Humans (not you, you'll be dead) are going to have to live somewhere other than Earth eventually. There might be some options for new homes on Mars, the planet orbiting Proxima Centauri, or even one of the planets in the Trappist-1 system. But what about the Moon for starters? It's round like our Earth, it's close, it has gravity — what more could you want?
Well, probably a few books, a video game console, and one of those bright lamps for people with seasonal affective disorder. Some scientists are now suggesting that you might be living in a tube.
The Moon doesn't have an atmosphere or a magnetic field to protect us from the Sun, meteors or cosmic rays, so we can't live on its surface. But a team of Japanese scientists looking at some deep lunar pits think they have found more than just a hole — they think they have found tunnels that cut through our satellite's volcanic rock for kilometres. They might be our first home beyond Earth.
Scientists first discovered the tens-of-metres-deep Marius Hills pit back in 2009, and reported their results the next year. Then, last year, NASA's Gravity Recovery and Interior Laboratory (GRAIL) mission discovered gravitational anomalies that could have indicated hollow spaces within the pits, according to reporting by Eos. Researchers wondered whether these could be lava tubes, horizontal tunnels, or bigger, open magma chambers.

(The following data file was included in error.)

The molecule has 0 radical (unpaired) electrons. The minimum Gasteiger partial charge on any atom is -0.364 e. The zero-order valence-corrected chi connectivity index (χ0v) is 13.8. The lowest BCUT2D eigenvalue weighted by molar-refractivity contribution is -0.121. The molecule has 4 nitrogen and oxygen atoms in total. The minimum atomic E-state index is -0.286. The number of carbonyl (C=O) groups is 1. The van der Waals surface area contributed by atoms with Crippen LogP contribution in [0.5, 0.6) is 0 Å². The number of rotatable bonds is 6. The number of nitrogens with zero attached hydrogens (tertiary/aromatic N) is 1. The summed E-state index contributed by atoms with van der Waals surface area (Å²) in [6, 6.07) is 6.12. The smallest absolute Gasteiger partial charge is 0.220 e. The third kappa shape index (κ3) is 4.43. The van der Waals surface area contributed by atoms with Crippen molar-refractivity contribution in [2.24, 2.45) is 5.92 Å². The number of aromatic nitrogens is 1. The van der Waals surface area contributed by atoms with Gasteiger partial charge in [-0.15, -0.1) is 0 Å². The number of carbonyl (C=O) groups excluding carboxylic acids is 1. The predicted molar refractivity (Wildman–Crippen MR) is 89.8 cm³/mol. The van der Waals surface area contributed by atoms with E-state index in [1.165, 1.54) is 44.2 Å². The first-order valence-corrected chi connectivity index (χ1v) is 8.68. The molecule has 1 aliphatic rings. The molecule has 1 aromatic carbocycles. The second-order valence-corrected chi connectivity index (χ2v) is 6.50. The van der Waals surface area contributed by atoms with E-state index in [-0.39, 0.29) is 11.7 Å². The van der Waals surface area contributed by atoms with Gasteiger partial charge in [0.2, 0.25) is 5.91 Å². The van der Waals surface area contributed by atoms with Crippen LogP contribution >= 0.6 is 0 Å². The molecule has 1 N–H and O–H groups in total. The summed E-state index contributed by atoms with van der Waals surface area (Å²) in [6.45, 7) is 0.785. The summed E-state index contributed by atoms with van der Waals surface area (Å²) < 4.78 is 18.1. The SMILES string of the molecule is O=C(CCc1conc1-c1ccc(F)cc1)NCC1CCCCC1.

Marius Hills pit (Image: NASA/GSFC/Arizona State University)
Now, scientists using Japan's Kaguya spacecraft have found hollow spaces tens of kilometres long near the deep Marius Hills pits using radar. They reported their results at the 48th annual Lunar and Planetary Science conference this past week.
We have our own lava tubes on Earth that make Moon tubes seem not-so-strange. In our planet's case, they form when magma cools around a flowing river of lava, eventually leaving a hollow space, according to the Craters of the Moon National Monument page.
We can't be 100 per cent sure we've actually found lava tubes on the Moon unless we explore the craters ourselves — and lunar exploration has taken a backseat to Mars exploration in recent years. But Eos did dig up another conference paper about actually imaging the tubes using LIDAR (like radar but with lasers instead of radio waves) and Craters of the Moon as an Earth-based analogue. So maybe we could start there.
Image: Garry et Al
So, will future humans, much like our distant ancestors, revert to cave dwelling? Probably not, unless we also find a way to adapt to the physical and psychological stresses of space, figure out a way to mine any lunar oxygen and create water out of it, successfully grow plants and create food without sunlight... you get the picture.
But hey, at least we might have beer on the Moon.